Switzerland ‘Can Live With’ Franc Being Overvalued Against the Euro

The Swiss franc is overvalued compared to the euro, but the nation and its businesses “can live with” the current exchange rate, says Ueli Maurer, Switzerland’s Finance Minister. The Swiss franc, which has gained more than 5% against the euro over the last 12 months, is dipping on Thursday after his remarks.

Speaking in an interview with Reuters earlier this week, Maurer said that his government would prefer to see an exchange rate of 1.20 rather than the current 1.16, but this is something “we can live with.” He also lauded the Swiss National Bank for making “good policy,” but Maurer has lamented on the central bank’s $1.1 trillion balance sheet in the past.

Maurer is still concerned about the balance sheet, telling the newswire:

Of course, with all this intervention, we have a big, big balance sheet, but that’s a result of the policy of the last year and the pressing of the Swiss franc and the weakness of the euro.

In recent months, the franc has weakened against the euro amid tense trade relations with the European Union (EU) pertaining to cross-border training and a new bilateral agreement. However, investors have returned to the safe-haven currency in July because of the present volatile environment, stemming from geopolitical risks and trade spats.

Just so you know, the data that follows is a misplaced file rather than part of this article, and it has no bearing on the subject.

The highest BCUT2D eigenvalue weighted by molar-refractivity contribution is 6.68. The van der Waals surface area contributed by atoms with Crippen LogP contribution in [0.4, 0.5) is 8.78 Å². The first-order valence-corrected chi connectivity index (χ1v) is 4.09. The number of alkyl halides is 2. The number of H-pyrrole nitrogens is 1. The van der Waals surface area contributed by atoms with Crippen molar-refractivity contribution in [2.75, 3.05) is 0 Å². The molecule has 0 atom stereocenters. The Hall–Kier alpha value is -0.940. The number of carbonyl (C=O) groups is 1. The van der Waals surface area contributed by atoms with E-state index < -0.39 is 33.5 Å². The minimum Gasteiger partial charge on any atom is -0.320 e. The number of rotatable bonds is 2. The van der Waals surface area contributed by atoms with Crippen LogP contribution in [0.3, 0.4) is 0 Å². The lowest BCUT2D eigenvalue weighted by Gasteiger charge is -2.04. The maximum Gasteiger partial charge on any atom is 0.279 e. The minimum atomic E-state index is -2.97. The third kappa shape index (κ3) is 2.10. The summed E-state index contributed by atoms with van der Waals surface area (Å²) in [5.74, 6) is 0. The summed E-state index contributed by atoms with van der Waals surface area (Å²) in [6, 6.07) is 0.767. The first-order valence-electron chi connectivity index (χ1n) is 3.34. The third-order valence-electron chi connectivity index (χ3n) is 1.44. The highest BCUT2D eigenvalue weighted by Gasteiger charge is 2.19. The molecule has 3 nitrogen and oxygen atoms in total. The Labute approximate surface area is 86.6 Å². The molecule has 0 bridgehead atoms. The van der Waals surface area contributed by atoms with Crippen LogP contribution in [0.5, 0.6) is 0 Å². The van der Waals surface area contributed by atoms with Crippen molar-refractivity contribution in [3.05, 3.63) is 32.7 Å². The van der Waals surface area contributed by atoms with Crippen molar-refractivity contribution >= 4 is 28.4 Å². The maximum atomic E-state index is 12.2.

The European Commission have been involved in a bitter dispute over Switzerland’s stock market rules because EU investors can trade on Swiss bourses. Maurer insists the two sides continue have “excellent relations” and that “some solutions” would be found by the end of the year.

Meanwhile, Bloomberg is reporting that the Swiss franc and Scandinavian currencies would be “particularly vulnerable” to a global trade war. Danske Bank A/S. Hungary believes the franc, Danish krone, and Swedish krona would be most affected because they account for small and open economies. The US dollar and the Japanese yen would be “least exposed,” something that may surprise average investors because the US and China are engaging in a bitter trade dispute.

The Scandinavian currencies are vulnerable to an escalation of the trade war mostly because they are small, open economies and in Denmark’s case dependent on global shipping activity.

[The Swiss franc] also scores high due to the fact that it is a small open economy, but also with relatively high exposure to the Chinese economy.

The EUR/CHF opened at 1.1631, but the currency pair has dipped 0.05% to 1.1623 at 15:31 GMT on Thursday. The EUR/USD currency pair tumbled 0.33% from 1.1638 to 1.1603.

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